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Q&A: Sylvia Weinstock

Top tier.

If you’ve ever been in the market for lavish cakes you’ve likely heard the name Sylvia Weinstock. Heralded as the “Leonardo da Vinci of cakes”, Weinstock has created edible masterpieces for everyone from Oprah Winfrey to the Kennedy family and is known for her elaborate towers of realistic handcrafted sugar flowers and luscious buttercream frosting.

At 82, Weinstock isn’t slowing down. Having built relationships with some of New York’s most lauded hotels, she and her eponymous company have now partnered with the St. Regis Resort Bal Harbour Resort in Florida. Weinstock talked to NUVO about her continued inspiration and offered some sprinklings of wisdom for aspiring bakers.

NUVO: You’ve been baking professionally since the 1980s, how do you continue to feel invigorated to create?

Weinstock: People inspire me. You set the bar high, I meet young brides and grooms who bring to me the latest looks and the newest fashions and they keep that motor going so that it’s not stuck in time.

NUVO: Does a venue factor into your cake designs?

Weinstock: Oh absolutely, because we work with the design of the room. We’ll work with the menu that they’re having. For instance, the summer lunch at the St. Regis would have a certain type of cake, certain flavours, and even maybe a special look depending on the room and decor the bride chooses. So we take inspiration from everything and the St. Regis is a leader in working with us in terms of the look.

NUVO: You moved to Tribeca before it was the neighbourhood we know today. Does New York ever inspire your work?

Weinstock: I think it’s a great city to live in. I know it’s crowded. I know it’s not the cleanest. You know there are trade-offs but the city has its own pulse and it’s a wonderful city. Some of the architecture and some of the trim of these buildings is absolutely, unbelievably, beautiful. Next door to me was a bank and the doors are solid brass. There’s a pattern, they have an art deco look to them, and that pattern has worked on the side of a cake. You see design elements all around if you have your eyes open.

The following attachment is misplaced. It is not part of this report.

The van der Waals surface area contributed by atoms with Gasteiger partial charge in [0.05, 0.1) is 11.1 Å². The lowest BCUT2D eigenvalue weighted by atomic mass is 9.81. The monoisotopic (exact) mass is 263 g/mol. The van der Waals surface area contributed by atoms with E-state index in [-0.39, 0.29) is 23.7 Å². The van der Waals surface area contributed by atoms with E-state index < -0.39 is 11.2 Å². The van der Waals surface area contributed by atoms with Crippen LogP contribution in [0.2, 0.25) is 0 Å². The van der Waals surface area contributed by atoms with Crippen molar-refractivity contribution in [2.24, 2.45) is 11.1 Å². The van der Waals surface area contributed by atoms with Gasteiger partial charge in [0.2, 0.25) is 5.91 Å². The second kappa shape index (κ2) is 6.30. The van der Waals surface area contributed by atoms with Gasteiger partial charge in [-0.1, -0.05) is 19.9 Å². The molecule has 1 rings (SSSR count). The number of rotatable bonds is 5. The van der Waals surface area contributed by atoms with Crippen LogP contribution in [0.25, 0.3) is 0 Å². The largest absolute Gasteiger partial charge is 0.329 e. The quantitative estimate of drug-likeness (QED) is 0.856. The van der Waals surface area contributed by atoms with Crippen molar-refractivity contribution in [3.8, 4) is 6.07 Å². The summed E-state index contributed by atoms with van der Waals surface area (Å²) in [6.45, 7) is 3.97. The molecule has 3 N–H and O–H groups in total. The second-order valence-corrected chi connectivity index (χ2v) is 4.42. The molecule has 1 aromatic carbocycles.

You have the same thing down in Florida as well. You have old buildings that have, in their own way, a spectacular look to them. The rooms inside, some of the old mouldings, also lend themselves to a design. I remember we emulated columns of a ballroom. But it’s really the client that leads you. You get a woman with a scarf with a gorgeous pattern on it and she likes colour and that gives you inspiration, or someone comes in monochromatic, very tailored, very simple and you know that that’s her taste level. You learn by exposure and experience to be able to read the client and interpret what they want.

NUVO: What is it about cakes that make them so universal?

Weinstock: At a wedding or a birthday, [a cake] is a focal point. It is a point of gathering, for everyone to share in the ceremony of either blowing out the candles or cutting the first slice.

NUVO: You’re notorious for using buttercream versus fondant. What is it about buttercream that you like?

Weinstock: Buttercream is a natural thing. You cut into it easily, you eat it easily. Fondant is something you peel off a cake, for one. Number two, the quality inside a cake cannot really be fresh fruit and cream because fondant does not like refrigeration, it tends to melt. So you put it on a cake with a lot of corn starch or gelatin, all kinds of stabilizers inside so nothing happens to it. I want to give you the freshest, cleanest, most organic—I hate to use that word—but a healthier cake. We’re using fresh eggs, fresh butter, fresh fruit, and fresh cream.

NUVO: What is your favourite flavour pairing?

Weinstock: I love fresh lemon curd and raspberries. I love lemon but I’ve got a husband who dies for chocolate. That’s why when we have a large enough wedding I suggest splitting the layers differently, give half the audience one kind and half the audience another kind and they can enjoy the flavours of both cakes.

NUVO: If you were to create a cake just for yourself, what would that look like?

Weinstock: Well, as I said, I really do love lemon. I would probably do something that’s very garden looking, with ferns and some beautiful flowers on it, viney looking. Not a French structured look and not a gilded look but something very botanical. That’s pretty much how I started decorating cakes, because I do love flowers.

NUVO: What is one piece of advice you’d give young bakers?

Weinstock: Learn your product, master the skills, use the best, and commit yourself to it. When I say commit, I mean that I can wake up at 2:00 in the morning with a pencil and paper near the bed and make a note because it’s on my mind. It’s a totally consuming business.

If it works, don’t fool around with it, keep it. If it doesn’t work, you learn very quickly that it’s not going to happen again. You know certain things. You want a whipped cream cake with fresh strawberries, six tiers? We can’t do that, it doesn’t hold up properly. You want a one tier cake? Yes, but whipped cream is soft unless you start putting all kinds of stabilizers and gelatins in it and then it’s not the whipped cream you know of. So you realize there are certain things that work and certain things that don’t.

NUVO: Tell us a bit about working with the St. Regis Bal Harbour. 

Weinstock: I consider it a premier hotel. The level of excellence is extolled to everybody. Everyone knows that the St. Regis is a special hotel with wonderful staffing. So we feel that what we do is a great match for the hotel, and hope that this is an engagement that goes into a marriage.